The Isolation and Structure Elucidation of Fungal Metabolites [chapter]

Guy Harris
2004 Handbook of Industrial Mycology  
Annotation and identification of metabolite biomarkers is critical for their biological interpretation in metabolic phenotyping studies, presenting a significant bottleneck in the successful implementation of untargeted metabolomics. Here, a systematic multistep protocol was developed for the purification and de novo structural elucidation of urinary metabolites. The protocol is most suited for instances where structure elucidation and metabolite annotation are critical for the downstream
more » ... he downstream biological interpretation of metabolic phenotyping studies. First, a bulk urine pool was desalted using ion-exchange resins enabling large-scale fractionation using precise iterations of analytical scale chromatography. Primary urine fractions were collected and assembled into a "fraction bank" suitable for longterm laboratory storage. Secondary and tertiary fractionations exploited differences in selectivity across a range of reversedphase chemistries, achieving the purification of metabolites of interest yielding an amount of material suitable for chemical characterization. To exemplify the application of the systematic workflow in a diverse set of cases, four metabolites with a range of physicochemical properties were selected and purified from urine and subjected to chemical formula and structure elucidation by respective magnetic resonance mass spectrometry (MRMS) and NMR analyses. Their structures were fully assigned as tetrahydropentoxyline, indole-3-acetic-acid-O-glucuronide, p-cresol glucuronide, and pregnanediol-3-glucuronide. Unused effluent was collected, dried, and returned to the fraction bank, demonstrating the viability of the system for repeat use in metabolite annotation with a high degree of efficiency. M etabolic profiling of human biofluids by liquid chromatography−mass spectrometry (LC-MS) is widely used in clinical and epidemiological studies. Improvements in analytical technologies and automation of data processing have made it possible to increase both the number and throughput of sample analysis. In addition, technological advancements allowing greater analytical sensitivity, precision, and selectivity have led to the increase of the number of the detectable chemicals providing greater metabolome coverage. The extensive breadth of metabolic profiling data ensures that metabolite annotation and identification remain major bottlenecks in the metabolic phenotyping workflow, with low abundance metabolites, gut microbial cometabolites, secondary metabolites (glucuronides and sulfates), and chemically modified drug and diet related metabolites representing specific challenges. Growth of publicly available databases containing mass spectral reference data for thousands of chemical species 1−3 is limited by the availability of authentic chemical standards, and the value of establishing methodspecific in-house databases (e.g., complete with chromatographic retention time measurement) is further hampered by the lack of consistency in standard chromatographic profiling methods employed. Some in silico spectra prediction computational tools and pipelines 4,5 are being developed, 5−8 as well as retention time prediction, 9,10 chemical similarity, 11 and biological assumptions to extend the reach of generic metabolite annotation capabilities beyond the limitations of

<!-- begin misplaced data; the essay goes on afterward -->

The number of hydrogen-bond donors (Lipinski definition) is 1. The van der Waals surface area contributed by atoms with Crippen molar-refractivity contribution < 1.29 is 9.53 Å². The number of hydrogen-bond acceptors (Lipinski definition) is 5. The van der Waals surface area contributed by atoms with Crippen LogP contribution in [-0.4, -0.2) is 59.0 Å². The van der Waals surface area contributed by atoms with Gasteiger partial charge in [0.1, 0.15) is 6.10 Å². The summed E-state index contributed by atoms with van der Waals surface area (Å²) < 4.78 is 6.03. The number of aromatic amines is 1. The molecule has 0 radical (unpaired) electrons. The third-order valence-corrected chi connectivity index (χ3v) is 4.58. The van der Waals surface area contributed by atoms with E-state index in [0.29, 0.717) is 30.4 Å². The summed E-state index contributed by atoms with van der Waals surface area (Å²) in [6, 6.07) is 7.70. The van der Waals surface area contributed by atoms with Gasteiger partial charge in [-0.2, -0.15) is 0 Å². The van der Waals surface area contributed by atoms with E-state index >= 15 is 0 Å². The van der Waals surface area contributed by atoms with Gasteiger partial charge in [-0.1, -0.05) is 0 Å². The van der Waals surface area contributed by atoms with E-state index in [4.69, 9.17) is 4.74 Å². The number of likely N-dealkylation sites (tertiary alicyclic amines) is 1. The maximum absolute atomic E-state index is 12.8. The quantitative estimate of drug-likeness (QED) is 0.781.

doi:10.1201/9780203970553.ch8 fatcat:csjvlebv6jefrn6wwgs5vho234